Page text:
‘Leopard Behind You!’ By Olivia Judson. “The Wild Side” in the New York Times.

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About The Author

Ralph Maughan

Dr. Ralph Maughan is professor emeritus of political science at Idaho State University. He has been a Western Watersheds Project Board Member off and on for many years, and also its President. For many years he produced Ralph Maughan's Wolf Report. He was a founder of the Greater Yellowstone Coalition. He and Jackie Johnson Maughan wrote three editions of "Hiking Idaho." He also wrote "Beyond the Tetons" and "Backpacking Wyoming's Teton and Washakie Wilderness." He created and is the administrator of The Wildlife News.

8 Responses to Prey often have a very specific vocabulary for the type of predator giving them the "eye"

  1. jdubya says:

    Speaking of predators, why not just bring them back and make the wild horses actually survive in the wild?

    http://www.washingtonpost.com/wp-dyn/content/article/2009/10/07/AR2009100703237.html?hpid=moreheadlines

  2. mikepost says:

    This communication issue could have some significant application to the conditioning of animals bred in captivity for species restoration in the wild. Might just increase the survival rate of released animals and save us some money at the same time.

  3. The wild horses do overgraze their range, but that is usually on top of preeisting overgrazing by cattle.

    There are some exceptions to this. Regarding Madelene Pickens’ plan, she needs a large base ranch (private land) with federal grazing allotments, and the cows must be removed. That includes keeping her husband from running cows himself or her plan would be a disaster.

    There has been a lot of talk about them purchasing a ranch in NE Nevada, but disturbing rumors that J. Boone might not understand this, or equally problematic that he might decide to promote some of his energy interests there.

  4. bob jackson says:

    Ralph, I submitted two posts earlier this morning and the response back for both was it was on hold for moderation…or something like that. Then it was gone from my computers “copy”. Now I try to repost and it says I have already submitted this post. Any thoughts?

  5. I found them sitting in my moderation box for some reason. Did you use a different email address? That would do it.

    Please email me at rmaughan2@cableone.net about your email.

  6. This article on predator alarm calls makes me think that to increase success perhaps reintroduced prey to an area need some education about predators before they are set free.

  7. jdubya says:

    Ralph, I agree.

    We are having a big fight here with the suggestion of introducing otters into central/northern Utah streams/rivers. So far two introductions have gone well: the Green River and Escalante, and now the plan is to drop a few into the Provo. The DWR is simply trying to introduce the species back into the rivers it once occupied and, considering the abundance of stunted fish, having a real predator in the river (instead of us catch and release anglers) will truly help the fish populations.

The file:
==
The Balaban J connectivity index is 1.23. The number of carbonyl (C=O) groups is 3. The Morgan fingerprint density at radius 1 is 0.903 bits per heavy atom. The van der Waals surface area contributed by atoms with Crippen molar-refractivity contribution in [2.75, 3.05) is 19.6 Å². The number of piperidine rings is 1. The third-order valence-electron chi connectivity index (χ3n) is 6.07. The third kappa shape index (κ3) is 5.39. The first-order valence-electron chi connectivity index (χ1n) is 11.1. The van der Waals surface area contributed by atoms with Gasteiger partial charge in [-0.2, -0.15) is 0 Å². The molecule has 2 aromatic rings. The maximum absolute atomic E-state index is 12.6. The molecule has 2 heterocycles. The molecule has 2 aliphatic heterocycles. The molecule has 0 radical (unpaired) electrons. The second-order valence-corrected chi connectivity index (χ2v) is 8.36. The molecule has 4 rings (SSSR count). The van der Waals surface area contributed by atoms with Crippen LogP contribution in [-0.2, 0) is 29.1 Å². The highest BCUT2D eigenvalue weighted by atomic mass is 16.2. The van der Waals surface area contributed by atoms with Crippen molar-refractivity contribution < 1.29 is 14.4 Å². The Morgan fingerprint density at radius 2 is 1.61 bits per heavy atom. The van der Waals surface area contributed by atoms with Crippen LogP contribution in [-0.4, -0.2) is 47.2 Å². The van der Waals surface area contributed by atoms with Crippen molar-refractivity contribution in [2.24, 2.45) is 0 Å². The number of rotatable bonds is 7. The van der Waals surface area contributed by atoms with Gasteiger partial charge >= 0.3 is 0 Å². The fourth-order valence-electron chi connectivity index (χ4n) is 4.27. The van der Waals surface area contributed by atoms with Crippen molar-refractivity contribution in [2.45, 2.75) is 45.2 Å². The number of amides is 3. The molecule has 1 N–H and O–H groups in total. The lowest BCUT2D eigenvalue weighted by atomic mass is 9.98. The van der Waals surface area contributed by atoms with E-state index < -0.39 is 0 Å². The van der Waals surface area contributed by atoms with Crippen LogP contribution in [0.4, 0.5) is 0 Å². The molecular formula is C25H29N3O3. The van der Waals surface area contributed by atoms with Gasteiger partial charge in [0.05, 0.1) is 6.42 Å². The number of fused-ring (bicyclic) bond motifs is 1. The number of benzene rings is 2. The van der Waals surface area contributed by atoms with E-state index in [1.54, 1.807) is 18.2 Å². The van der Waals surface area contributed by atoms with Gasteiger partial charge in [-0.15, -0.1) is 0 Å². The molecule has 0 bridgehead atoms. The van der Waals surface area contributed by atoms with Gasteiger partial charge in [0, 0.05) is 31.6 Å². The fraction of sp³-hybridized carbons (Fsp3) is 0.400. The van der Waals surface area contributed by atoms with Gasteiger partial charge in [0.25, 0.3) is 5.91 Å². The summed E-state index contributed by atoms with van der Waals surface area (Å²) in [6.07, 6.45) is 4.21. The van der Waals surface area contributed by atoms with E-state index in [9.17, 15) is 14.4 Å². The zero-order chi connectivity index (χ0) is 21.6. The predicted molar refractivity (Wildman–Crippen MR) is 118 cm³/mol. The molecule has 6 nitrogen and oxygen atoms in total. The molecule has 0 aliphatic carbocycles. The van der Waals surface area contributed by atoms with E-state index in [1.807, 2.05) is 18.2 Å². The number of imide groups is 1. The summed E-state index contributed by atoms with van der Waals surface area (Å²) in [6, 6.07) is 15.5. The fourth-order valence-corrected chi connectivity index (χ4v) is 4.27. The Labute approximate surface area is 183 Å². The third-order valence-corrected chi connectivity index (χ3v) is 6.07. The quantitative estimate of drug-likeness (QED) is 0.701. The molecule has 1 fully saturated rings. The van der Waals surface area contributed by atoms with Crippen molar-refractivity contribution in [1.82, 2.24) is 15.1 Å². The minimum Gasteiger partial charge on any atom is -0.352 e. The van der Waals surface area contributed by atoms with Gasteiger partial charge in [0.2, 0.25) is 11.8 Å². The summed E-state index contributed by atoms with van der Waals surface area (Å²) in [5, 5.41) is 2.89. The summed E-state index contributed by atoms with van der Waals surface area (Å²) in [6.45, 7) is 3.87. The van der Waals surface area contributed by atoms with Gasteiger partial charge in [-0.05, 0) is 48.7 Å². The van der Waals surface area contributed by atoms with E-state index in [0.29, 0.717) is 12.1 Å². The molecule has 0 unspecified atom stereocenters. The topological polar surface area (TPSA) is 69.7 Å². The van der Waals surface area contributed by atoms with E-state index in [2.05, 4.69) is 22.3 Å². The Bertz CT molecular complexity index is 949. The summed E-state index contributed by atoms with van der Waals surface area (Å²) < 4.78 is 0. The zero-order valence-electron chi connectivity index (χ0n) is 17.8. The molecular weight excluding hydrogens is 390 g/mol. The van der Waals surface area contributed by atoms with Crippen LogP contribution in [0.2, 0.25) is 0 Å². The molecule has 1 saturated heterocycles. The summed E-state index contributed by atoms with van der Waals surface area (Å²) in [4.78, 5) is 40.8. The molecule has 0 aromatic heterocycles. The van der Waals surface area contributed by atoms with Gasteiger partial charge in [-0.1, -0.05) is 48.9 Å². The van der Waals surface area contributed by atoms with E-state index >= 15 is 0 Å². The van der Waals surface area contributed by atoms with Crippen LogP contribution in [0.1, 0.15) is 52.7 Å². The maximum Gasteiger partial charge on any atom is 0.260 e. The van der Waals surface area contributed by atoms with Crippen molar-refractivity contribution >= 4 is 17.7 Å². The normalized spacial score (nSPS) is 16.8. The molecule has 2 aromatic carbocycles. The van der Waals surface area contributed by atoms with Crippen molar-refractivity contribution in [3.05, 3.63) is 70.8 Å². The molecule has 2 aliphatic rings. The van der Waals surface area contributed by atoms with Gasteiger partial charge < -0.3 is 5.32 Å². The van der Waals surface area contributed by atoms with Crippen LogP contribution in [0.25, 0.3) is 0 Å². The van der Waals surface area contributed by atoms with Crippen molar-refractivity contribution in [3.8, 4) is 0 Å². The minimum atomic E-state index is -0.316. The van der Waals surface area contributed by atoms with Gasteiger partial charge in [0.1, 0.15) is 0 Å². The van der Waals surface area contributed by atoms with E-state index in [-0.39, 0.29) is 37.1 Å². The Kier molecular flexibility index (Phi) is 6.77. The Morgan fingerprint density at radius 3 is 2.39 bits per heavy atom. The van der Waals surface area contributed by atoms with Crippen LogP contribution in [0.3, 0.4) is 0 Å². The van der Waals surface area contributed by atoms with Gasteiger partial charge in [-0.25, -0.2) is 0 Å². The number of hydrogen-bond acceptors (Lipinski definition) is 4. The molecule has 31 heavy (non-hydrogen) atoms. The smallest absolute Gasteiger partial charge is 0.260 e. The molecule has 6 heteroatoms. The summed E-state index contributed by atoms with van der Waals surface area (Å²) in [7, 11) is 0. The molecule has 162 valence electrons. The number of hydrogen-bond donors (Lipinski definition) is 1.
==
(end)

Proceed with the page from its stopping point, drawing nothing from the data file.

But the hue and cry from some (mainly guides who earn their living teaching clueless wanna be anglers how to catch stupid fish) is focusing upon the impact of an explosion of otters in the river. So the question is, what eats otters? While they may be a predator, their numbers may need some massaging with a predator above them, presumably a puma? Otherwise the only limiting factor will be wild dogs in the area and competition for the trout. Hopefully the otters will eventually space out along the river such that their impact in any given location is minimal.

    I support the otter’s reintroduction but am curious what the numbers will be in the future.

  8. Cris Waller says:

    “This article on predator alarm calls makes me think that to increase success perhaps reintroduced prey to an area need some education about predators before they are set free.”

    This is actually pretty common practice. I’ve read some articles about reintroductions of island birds that had to live with stoats (big weasels)- which had been introduced by humans, so the birds hadn’t evolved fear of them. The researchers played tapes of the birds’ alarm calls while showing the potential introductees a little drama consisting of a stuffed bird mobbing a stuffed stoat. It worked- the introduced birds learned to fear and avoid stoats. This same technique has been applied to quite a few other species of birds.

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‎"At some point we must draw a line across the ground of our home and our being, drive a spear into the land and say to the bulldozers, earthmovers, government and corporations, “thus far and no further.” If we do not, we shall later feel, instead of pride, the regret of Thoreau, that good but overly-bookish man, who wrote, near the end of his life, “If I repent of anything it is likely to be my good behaviour."

~ Edward Abbey

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